You can thank "high technology" for the death of the backyard mechanic.

Back in the 1950s, any kid with ambition, a modicum of talent and a set of socket wrenches could do impressive things under the hood of a car.You didn't need thousands of dollars in diagnostic equipment and a degree in computer science to work on a '51 Ford. The only "black box" on that car was the voltage regulator, and when it acted up, the standard repair procedure was to give it a good whack with the handle of a screwdriver.

You never rapped it with a hammer or wrench, it had to be the handle of a screwdriver. I don't know why. In the '50s, we accepted on faith what our fathers told us. If you were ever foolish enough to ask why, he'd give you The Look, and The Look was to be avoided at all costs.

Those who advanced beyond regulator rapping almost always began thinking about ways to make their car go faster. There were many ways to "soup up" a car, but one of the more sure-fire was to take an engine intended to propel a car weighing more than two tons and install it under the hood of a car weighing considerably less than that.

An acquaintance of mine did just that. He took the engine out of a wrecked Cadillac and placed it in his 1950 Ford. The result was a "Fordillac," and it was one of the better performers in State Street drag races, all the more so because it appeared to be a normal Ford coupe. I don't think we had learned the word "stealthy" back then, but that's what the Fordillac was.

Which brings us to this week's ride: a 1999 Subaru Impreza 2.5 RS.

Subaru has become a master at taking its existing products and by virtue of a tweak here and an add-on there, turning them into something else. The metamorphosis of the prosaic Subaru Legacy into the hot-selling Subaru Outback will be studied in marketing classes for years to come.

The Impreza, Subaru's entry-level car, has already been subjected to the Outback treatment, but for the '99 model year it has been morphed once again, into a hot little rally car called the 2.5 RS.

Subaru has taken the 2.5 liter four-cylinder "boxer" engine (meaning the cylinders are horizontally opposed) used in the larger, heavier Subaru Forester and Legacy Outback models and dropped it into the Impreza.

It's not the identical engine; the dual overhead cam of the big engine has been substituted for the SOHC of the standard 2.2 liter Impreza motor, but the horsepower remains the same at 165, and torque is actually boosted from 162 to 166 lb-ft (at 4,000 rpm) in the smaller car.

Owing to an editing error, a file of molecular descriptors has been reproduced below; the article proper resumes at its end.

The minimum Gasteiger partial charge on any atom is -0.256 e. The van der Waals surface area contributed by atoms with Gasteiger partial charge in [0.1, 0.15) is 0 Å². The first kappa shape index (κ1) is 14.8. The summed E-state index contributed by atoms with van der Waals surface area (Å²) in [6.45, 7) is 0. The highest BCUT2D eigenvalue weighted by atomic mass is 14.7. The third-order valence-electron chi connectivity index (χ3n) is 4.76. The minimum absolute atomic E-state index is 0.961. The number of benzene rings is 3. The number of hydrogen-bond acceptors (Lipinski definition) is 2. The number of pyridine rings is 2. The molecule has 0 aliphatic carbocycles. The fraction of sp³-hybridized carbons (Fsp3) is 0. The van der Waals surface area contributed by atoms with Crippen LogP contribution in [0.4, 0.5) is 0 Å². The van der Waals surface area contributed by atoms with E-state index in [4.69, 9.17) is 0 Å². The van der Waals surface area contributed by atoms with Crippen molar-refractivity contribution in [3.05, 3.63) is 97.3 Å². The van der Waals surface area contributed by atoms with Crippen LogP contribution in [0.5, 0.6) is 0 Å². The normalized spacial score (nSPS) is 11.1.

The result is an absolute gas to drive (to use a term coined by Frank Sinatra's Rat Pack back in the '60s). Like all Subarus, the RS has full-time all-wheel-drive, and its suspension package really hangs on through the corners. The five-speed manual shifter is a must on a car this sporty, and there are many cars costing more than twice the price of the RS

that aren't nearly as much fun in spirited driving. The old term "pocket rocket" fully applies to the RS.

But stealthy it is not. In addition to the big hood bulge, found on all Imprezas, it also has a huge wing mounted on the trunk lid; not a discreet spoiler, mind you, a foot-high wing reminiscent of those found on Indy cars and Formula racers.

Now, the Impreza RS is fast, but it's not THAT fast. During my week behind its leather-clad steering wheel, I would avoid looking at my fellow motorists as we waited for the light to change. I could almost hear them snickering at the old dude in the funny little car with the ersatz air scoop and the big grab-handle on the back.

I would find myself thinking about going to an auto body shop and getting estimates on removing the nose wart and the bustle hump and then I'd have to remind myself that I was only borrowing the car for a week and it wasn't really my problem.

In fairness, it could be just me. I never actually saw anyone pointing and giggling at me, and my teenage daughter proclaimed it "cool," so maybe it's just my innate conservatism at work here. I am certainly not even close to the market niche at which Subaru is aiming the 2.5 RS.

But if I were to win one by making a hole in one at some charity golf event, I would head straight to the body shop to get an estimate on losing the scoop and the wing. Then, even I would proclaim the RS to be, indeed, cool.

Fuel mileage is rated at 22 mph in city driving and 29 on the highway, pretty lame for a subcompact coupe, but Subaru's boxer engine has always been thirsty for its size, and the four-wheel-drive doesn't help, either.

Base price for the Impreza 2.5 RS is $19,195. Carpeted floor mats, a CD player and upscale speaker system for the stereo, and a keyless entry system, added $1,119. Delivery charges of $495 brought the bottom line to $20,809.

This is thousands more than you would pay for most small coupes, and you could buy any number of larger, more luxurious cars -- the Honda Accord comes to mind -- for the same money. Heck, the RS doesn't even have cruise control.

But the Impreza RS is a specialty car, a niche vehicle aimed at a small segment of buyers. And specialty cars, like specialty anything, are never cheap. Those who are determined to stand out from the crowd must pay for the privilege, and rightly so.